AMMAN (Reuters) – Jordan said on Saturday four people were killed during a police raid on a house sheltering militants suspected of being behind a bomb attack on a police van a day earlier.
Security forces are seen near a damaged building one day after the security incident, at the city of Al Salt, Jordan, August 11, 2018. REUTERS/Muhammad Hamed
Security forces stormed a building in the city of Salt where suspects behind the planting of the home-made bomb that killed one policeman on Friday were believed to be hiding.
Government spokeswoman Jumana Ghunaimat told the state news agency Petra that three suspects had been arrested so far in an operation that was still underway against a cell hiding in a building in the center of hillside Salt city, about 30 km (18 miles) west of Amman.
The suspects had refused to hand themselves over to the security forces and blown up part of the hilltop building, Ghunaimat added.
Later Ghunaimat said security forces were moving to seize the site and see if there were any civilians held hostage.
Witnesses heard several strong explosions near the site which a security source said were explosives being detonated by the police as they closed in on the militants.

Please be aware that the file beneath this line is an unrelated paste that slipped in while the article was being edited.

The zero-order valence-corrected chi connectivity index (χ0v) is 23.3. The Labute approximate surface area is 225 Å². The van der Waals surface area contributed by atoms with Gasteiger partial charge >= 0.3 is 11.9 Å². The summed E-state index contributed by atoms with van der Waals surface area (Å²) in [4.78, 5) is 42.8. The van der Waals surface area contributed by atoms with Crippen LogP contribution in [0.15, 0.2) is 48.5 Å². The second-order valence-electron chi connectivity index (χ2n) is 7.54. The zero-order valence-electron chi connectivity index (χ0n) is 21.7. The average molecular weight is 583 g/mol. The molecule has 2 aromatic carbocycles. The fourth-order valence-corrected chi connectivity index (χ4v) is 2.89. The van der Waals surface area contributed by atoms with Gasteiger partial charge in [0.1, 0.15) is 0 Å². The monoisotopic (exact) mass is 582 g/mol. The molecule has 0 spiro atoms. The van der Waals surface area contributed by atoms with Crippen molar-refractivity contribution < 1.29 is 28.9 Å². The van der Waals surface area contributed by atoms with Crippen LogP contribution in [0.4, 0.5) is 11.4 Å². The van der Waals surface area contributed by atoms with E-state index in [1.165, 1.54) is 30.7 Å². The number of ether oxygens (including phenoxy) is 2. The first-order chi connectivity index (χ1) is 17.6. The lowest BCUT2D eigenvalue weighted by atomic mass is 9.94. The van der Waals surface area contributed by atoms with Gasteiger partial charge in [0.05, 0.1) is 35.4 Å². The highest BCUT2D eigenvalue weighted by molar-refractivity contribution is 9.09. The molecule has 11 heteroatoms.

Police had earlier blamed a gas canister for Friday’s blast near the site of a music festival in the town of Fuheis.
Ambulances were seen rushing to the main city hospital from near the building in a residential area of Salt that was sealed off by police.
Several incidents over the past few years have jolted the Arab kingdom, which has been comparatively unscathed by the uprisings, civil wars and Islamist militancy that have swept the Middle East since 2011.
Militants from al Qaeda and other radical jihadist groups have long targeted the U.S.-allied kingdom and dozens of militants are currently serving long prison terms.
Jordan earlier this year said it had foiled an Islamic State plot that included plans for a series of attacks last November on security installations, shopping malls and moderate religious figures, state media reported.
Security forces have been extra vigilant since the start of this year with warnings that sympathisers of Islamic State could launch revenge attacks after the militants were driven out of most of the territory they once controlled in Syria and Iraq.
King Abdullah, a Middle East ally of Western powers against Islamist militancy who has also safeguarded Jordan’s peace treaty with Israel, has been among the most vocal leaders in the region in warning of threats posed by radical groups.
Jordan plays a prominent role in the U.S.-led coalition against Islamic State, providing military, logistical and intelligence support, according to Western diplomats and regional intelligence sources.
Reporting by Suleiman Al-Khalidi; editing by David Stamp and Jonathan Oatis